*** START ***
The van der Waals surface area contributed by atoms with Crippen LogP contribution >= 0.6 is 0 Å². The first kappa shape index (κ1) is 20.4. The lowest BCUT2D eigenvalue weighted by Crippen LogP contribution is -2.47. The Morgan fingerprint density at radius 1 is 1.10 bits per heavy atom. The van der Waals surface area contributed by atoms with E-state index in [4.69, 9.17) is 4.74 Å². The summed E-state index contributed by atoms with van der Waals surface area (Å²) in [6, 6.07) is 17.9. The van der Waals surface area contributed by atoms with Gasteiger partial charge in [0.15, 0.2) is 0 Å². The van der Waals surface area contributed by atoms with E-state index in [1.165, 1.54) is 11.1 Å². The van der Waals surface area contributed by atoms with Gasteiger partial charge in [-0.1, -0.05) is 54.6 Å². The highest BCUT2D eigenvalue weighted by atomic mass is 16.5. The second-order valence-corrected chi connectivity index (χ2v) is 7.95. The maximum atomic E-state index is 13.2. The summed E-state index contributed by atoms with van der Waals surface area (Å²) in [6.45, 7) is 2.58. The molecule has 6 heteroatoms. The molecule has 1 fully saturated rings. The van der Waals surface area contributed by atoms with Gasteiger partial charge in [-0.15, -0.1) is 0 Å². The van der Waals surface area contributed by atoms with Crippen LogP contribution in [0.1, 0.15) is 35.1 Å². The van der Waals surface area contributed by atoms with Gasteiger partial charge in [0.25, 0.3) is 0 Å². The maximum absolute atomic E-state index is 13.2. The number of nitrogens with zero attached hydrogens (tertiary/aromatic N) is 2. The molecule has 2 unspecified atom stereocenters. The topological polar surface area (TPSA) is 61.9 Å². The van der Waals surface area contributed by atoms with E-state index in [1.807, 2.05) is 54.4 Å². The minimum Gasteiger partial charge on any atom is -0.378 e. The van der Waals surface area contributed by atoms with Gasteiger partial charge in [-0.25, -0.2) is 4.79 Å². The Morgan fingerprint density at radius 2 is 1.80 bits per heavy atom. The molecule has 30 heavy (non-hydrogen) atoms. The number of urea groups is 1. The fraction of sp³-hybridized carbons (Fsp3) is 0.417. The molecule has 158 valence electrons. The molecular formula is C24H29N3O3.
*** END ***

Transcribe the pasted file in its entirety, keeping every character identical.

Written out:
The van der Waals surface area contributed by atoms with Crippen LogP contribution >= 0.6 is 0 Å². The first kappa shape index (κ1) is 20.4. The lowest BCUT2D eigenvalue weighted by Crippen LogP contribution is -2.47. The Morgan fingerprint density at radius 1 is 1.10 bits per heavy atom. The van der Waals surface area contributed by atoms with E-state index in [4.69, 9.17) is 4.74 Å². The summed E-state index contributed by atoms with van der Waals surface area (Å²) in [6, 6.07) is 17.9. The van der Waals surface area contributed by atoms with Gasteiger partial charge in [0.15, 0.2) is 0 Å². The van der Waals surface area contributed by atoms with E-state index in [1.165, 1.54) is 11.1 Å². The van der Waals surface area contributed by atoms with Gasteiger partial charge in [-0.1, -0.05) is 54.6 Å². The highest BCUT2D eigenvalue weighted by atomic mass is 16.5. The second-order valence-corrected chi connectivity index (χ2v) is 7.95. The maximum atomic E-state index is 13.2. The summed E-state index contributed by atoms with van der Waals surface area (Å²) in [6.45, 7) is 2.58. The molecule has 6 heteroatoms. The molecule has 1 fully saturated rings. The van der Waals surface area contributed by atoms with Gasteiger partial charge in [-0.15, -0.1) is 0 Å². The van der Waals surface area contributed by atoms with Crippen LogP contribution in [0.1, 0.15) is 35.1 Å². The van der Waals surface area contributed by atoms with Gasteiger partial charge in [0.25, 0.3) is 0 Å². The maximum absolute atomic E-state index is 13.2. The number of nitrogens with zero attached hydrogens (tertiary/aromatic N) is 2. The molecule has 2 unspecified atom stereocenters. The topological polar surface area (TPSA) is 61.9 Å². The van der Waals surface area contributed by atoms with E-state index in [1.807, 2.05) is 54.4 Å². The minimum Gasteiger partial charge on any atom is -0.378 e. The van der Waals surface area contributed by atoms with Gasteiger partial charge in [-0.25, -0.2) is 4.79 Å². The Morgan fingerprint density at radius 2 is 1.80 bits per heavy atom. The molecule has 30 heavy (non-hydrogen) atoms. The number of urea groups is 1. The fraction of sp³-hybridized carbons (Fsp3) is 0.417. The molecule has 158 valence electrons. The molecular formula is C24H29N3O3.